Rep. Michele BachmannMichele Marie BachmannBoehner says he voted for Trump, didn't push back on election claims because he's retired Boehner: Trump 'stepped all over their loyalty' by lying to followers Boehner finally calls it as he sees it MORE (R-Minn.), a potential 2012 presidential candidate, was one of 28 House Republicans who voted against a one-week spending bill early Saturday morning meant to avoid a government shutdown.
The vote on the bill, which cuts $2 billion from discretionary spending and funds the government through April 15, came after congressional leaders and the White House reached a last-minute deal to avert a shutdown. The measure passed 348-70.
In a statement released shortly after the vote, Bachmann said she was
protesting the overall agreement on the long-term funding measure,
which she called a "disappointment for me and millions of Americans"
who, she said, "expected" $61 billion in cuts from current spending
Along with Bachmann, at least a dozen Republican freshmen voted against the one-week measure, including Reps. Tim ScottTimothy (Tim) Eugene ScottBlack Caucus pushes for priorities in final deal Tim Scott takes in .3 million in third quarter Nikki Haley gets lifetime post on Clemson Board of Trustees MORE (S.C.), Scott RigellScott RigellSpanberger's GOP challenger raises over .8 million in third quarter Ex-Rep. Scott Taylor to seek old Virginia seat GOP rushes to embrace Trump MORE (Va.), Raul Labrador (Idaho), Mick Mulvaney (S.C.), Steven Palazzo (Miss.), Andy Harris (Md.) and Tim Huelskamp (Kan.).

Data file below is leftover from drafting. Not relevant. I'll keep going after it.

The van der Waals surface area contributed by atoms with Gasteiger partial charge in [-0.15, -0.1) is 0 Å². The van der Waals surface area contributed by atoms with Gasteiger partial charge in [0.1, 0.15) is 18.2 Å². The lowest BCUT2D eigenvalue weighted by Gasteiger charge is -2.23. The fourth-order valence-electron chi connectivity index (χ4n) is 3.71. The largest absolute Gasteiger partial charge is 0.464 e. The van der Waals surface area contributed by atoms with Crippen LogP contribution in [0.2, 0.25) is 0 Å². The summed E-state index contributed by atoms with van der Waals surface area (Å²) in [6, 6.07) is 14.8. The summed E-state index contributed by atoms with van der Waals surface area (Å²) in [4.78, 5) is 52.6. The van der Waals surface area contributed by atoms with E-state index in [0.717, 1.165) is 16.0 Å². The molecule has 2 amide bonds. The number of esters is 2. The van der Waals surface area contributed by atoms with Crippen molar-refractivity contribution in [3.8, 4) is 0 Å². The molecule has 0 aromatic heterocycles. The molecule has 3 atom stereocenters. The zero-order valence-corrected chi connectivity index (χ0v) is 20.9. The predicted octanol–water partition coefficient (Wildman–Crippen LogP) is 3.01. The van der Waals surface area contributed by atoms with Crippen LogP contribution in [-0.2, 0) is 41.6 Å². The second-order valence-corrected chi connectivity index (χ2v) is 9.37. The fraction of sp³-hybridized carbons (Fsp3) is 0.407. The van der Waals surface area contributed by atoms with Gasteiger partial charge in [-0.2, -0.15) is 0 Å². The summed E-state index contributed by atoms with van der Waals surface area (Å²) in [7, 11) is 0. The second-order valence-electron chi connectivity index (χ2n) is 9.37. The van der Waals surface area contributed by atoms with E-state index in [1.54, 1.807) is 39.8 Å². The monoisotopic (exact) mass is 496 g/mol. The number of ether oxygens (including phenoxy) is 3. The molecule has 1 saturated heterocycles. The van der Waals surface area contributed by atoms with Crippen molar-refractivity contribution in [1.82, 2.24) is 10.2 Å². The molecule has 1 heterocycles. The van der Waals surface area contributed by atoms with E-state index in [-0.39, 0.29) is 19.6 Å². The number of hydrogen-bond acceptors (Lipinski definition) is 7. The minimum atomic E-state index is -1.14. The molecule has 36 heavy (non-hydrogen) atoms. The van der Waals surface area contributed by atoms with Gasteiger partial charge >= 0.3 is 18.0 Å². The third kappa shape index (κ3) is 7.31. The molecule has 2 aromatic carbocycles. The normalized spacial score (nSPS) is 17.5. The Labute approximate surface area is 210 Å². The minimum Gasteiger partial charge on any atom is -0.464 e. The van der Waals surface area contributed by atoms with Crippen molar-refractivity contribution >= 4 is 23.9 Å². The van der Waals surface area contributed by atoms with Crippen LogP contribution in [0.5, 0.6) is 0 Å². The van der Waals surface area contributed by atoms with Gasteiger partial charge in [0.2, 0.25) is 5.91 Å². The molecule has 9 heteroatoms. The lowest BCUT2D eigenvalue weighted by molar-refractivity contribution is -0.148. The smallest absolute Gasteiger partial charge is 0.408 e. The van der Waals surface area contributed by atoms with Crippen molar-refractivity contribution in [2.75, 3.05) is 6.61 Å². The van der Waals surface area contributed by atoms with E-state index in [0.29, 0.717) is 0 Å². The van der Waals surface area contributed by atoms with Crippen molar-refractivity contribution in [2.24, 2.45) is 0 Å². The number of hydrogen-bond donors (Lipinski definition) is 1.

Approval of the one-week CR clears the way for a vote on the long-term deal. The bipartisan accord reached late Friday falls short of the House Republican campaign pledge to cut $100 billion in fiscal 2011 spending. It cuts $39 billion in actual spending, which is $22 billion less than the bill the House passed in February.
Rep. Allen West (R-Fla.), who told The Hill that he would vote against the overall budget deal, did vote in favor of the one-week CR.
Several Tea Party-backed lawmakers said early Saturday they are also leaning toward a vote against the full budget compromise reached late Friday.
"I think this a significant cut at a significant time," Scott said after the vote. "The question I still have to wrestle with: Is it enough?"
Labrador called the deal "a victory" given that it "cuts significantly, even though Democrats wanted to keep increasing spending." Still, the freshman lawmaker said he has no intention of celebrating and isn't sure whether he'll vote in favor of the long-term deal.
"It's great that we reached a deal," he said. "But we could have done more."
- Bob Cusack and Pete Kasperowicz contributed to this report.